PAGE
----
Goodman: COVID-19 Has Changed My Perspective on Covering Baseball

Max Goodman

At the time, it felt as though the only obstacle standing in my way of reporting, and taking full advantage of a humbling opportunity, were my own trepidations. Now, as we all endure the COVID-19 pandemic and confront shutdowns altering our daily lives, everything can be put into perspective – even something as small a first step through double doors. 

Upon arriving to Spring Training in early February, there was no doubt in my mind that I was ready to put my best foot forward. 

Since starting out on the beat for Sports Illustrated last fall, the day that pitchers and catchers reported to the Yankees' spring facility was my first opportunity to cover the team in person. With that in mind, signing in to enter the Bombers' clubhouse at George M. Steinbrenner Field for the first time was a monumental, and admittedly intimidating, moment.

I reminded myself that I have been in a Major League clubhouse before and plenty of locker rooms over the years, dating back to practicing sports journalism in college. 

To have access to any sort of clubhouse, knowledge of the rules and regulations for clubhouse etiquette – written and unwritten – is a must. It's imperative you're accustomed to the delicate art of stuffing phones and recorders in the faces of players and coaches in scrums. Plus, any reporter has practiced the elegant dance necessary to grab a one-on-one interview. 

That said, I belonged. My mind was temporarily at ease. 

It didn’t take long, however, to recognize that this was a completely different animal. That first step into the Yankees clubhouse was a moment I’ll never forget. 

I was sagely advised by another reporter that morning to "take it all in" and learn by observing those who had frequented these halls for years. That was certainly the plan, but as I quickly found out – a mantra among the renowned writers and broadcasters I worked alongside – the Yankees will always provide.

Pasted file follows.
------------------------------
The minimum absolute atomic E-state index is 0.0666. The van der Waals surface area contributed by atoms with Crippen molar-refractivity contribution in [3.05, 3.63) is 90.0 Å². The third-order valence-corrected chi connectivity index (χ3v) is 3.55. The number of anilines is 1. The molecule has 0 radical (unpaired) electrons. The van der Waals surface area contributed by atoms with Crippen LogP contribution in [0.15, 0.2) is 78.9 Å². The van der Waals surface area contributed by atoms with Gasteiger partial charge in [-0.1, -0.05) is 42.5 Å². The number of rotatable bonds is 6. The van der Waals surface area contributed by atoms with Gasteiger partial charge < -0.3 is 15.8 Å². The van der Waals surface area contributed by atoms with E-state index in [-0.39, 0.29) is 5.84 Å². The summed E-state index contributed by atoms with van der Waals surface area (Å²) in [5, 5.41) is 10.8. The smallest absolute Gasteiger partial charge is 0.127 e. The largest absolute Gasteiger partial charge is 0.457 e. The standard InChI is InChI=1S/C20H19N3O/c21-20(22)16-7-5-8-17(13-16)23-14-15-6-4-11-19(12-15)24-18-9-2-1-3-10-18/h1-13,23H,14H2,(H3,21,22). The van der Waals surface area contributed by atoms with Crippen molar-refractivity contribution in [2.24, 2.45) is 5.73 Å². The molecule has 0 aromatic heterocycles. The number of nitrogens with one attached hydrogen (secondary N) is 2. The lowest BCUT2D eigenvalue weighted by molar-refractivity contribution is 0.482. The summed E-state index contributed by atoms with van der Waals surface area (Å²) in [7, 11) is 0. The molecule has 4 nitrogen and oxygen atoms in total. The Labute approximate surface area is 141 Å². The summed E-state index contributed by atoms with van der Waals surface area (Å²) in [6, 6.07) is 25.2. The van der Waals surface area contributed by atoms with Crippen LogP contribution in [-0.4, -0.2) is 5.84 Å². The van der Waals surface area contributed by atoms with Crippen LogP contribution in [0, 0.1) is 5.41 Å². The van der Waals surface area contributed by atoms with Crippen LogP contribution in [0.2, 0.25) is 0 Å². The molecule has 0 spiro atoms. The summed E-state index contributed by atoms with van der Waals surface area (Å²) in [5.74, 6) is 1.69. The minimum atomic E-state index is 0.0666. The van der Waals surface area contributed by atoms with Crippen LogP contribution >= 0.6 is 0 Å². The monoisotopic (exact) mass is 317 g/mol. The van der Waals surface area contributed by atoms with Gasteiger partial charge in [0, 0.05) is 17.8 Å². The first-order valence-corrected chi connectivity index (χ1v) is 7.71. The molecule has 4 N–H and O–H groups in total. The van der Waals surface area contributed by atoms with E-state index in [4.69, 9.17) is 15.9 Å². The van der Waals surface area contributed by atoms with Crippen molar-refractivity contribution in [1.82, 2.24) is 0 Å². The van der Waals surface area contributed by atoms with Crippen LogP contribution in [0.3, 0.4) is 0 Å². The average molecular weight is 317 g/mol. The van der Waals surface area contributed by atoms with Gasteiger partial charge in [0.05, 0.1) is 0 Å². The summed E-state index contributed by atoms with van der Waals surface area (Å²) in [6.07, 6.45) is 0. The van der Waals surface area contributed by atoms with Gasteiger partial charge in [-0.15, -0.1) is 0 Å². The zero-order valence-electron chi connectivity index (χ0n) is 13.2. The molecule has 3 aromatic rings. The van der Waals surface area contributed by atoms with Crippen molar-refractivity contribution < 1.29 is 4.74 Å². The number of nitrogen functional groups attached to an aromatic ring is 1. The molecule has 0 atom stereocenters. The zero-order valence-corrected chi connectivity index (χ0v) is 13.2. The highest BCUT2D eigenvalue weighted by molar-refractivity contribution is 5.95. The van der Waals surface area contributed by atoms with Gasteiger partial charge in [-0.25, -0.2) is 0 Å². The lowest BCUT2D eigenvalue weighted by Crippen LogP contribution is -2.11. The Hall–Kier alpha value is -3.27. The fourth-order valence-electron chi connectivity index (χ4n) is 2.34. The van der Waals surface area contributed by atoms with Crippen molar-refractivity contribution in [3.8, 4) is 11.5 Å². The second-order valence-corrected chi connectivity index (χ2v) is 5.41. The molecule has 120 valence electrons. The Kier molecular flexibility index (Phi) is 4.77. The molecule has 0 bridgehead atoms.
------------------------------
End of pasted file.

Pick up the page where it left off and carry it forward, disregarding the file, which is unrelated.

Before I knew it, there were multiple stories to write. Gerrit Cole's first day at Yankees' camp was in the books, skipper Aaron Boone spoke at his first managerial press conference of the spring and Gary Sánchez delivered his iconic comments about the Houston Astros' sign-stealing scandal – explaining that if he ever hit a walk-off home run to send his team to the World Series, his teammates can "rip off [his] pants."

Days turned into weeks. I shook so many hands, introducing myself to countless new faces each time I set foot into the Bombers' complex while attempting to absorb as much advice as I could. Soon those introductions blossomed into daily conversations - with reporters, staff, players and more.

J.A. Happ and I reminisced about our alma mater, Northwestern University, and the up-and-coming baseball program the left-hander once played for. Non-roster invitee Zack Granite and I discussed growing up playing baseball in New York City and how I still haven't moved on from his former high school eliminating mine in the quarter finals of the city tournament.

Cole told me he’ll have no problem remembering me because I’m tall.

Each day, I joked with Woody – one of the security workers at Steinbrenner Field – that I had reached a new milestone. 

More importantly, spending weeks in the Yankees clubhouse was integral to my growth as a storyteller and in my coverage of this ball club. 

There were challenges, but the reward of publishing timely, informative and unique content was immeasurable. Finding my groove and settling into that routine, covering the New York Yankees, has been one of the most humbling experiences of my life. 

All of a sudden, however, that access was revoked. 

The novel coronavirus had grown into a national emergency, forcing Major League Baseball – as well as the NBA, NHL and more – to rescind clubhouse access to the media. 

As it turns out, that was just the beginning. With COVID-19 continuing to spread, MLB eventually elected to suspend the remainder of Spring Training and postpone the regular season.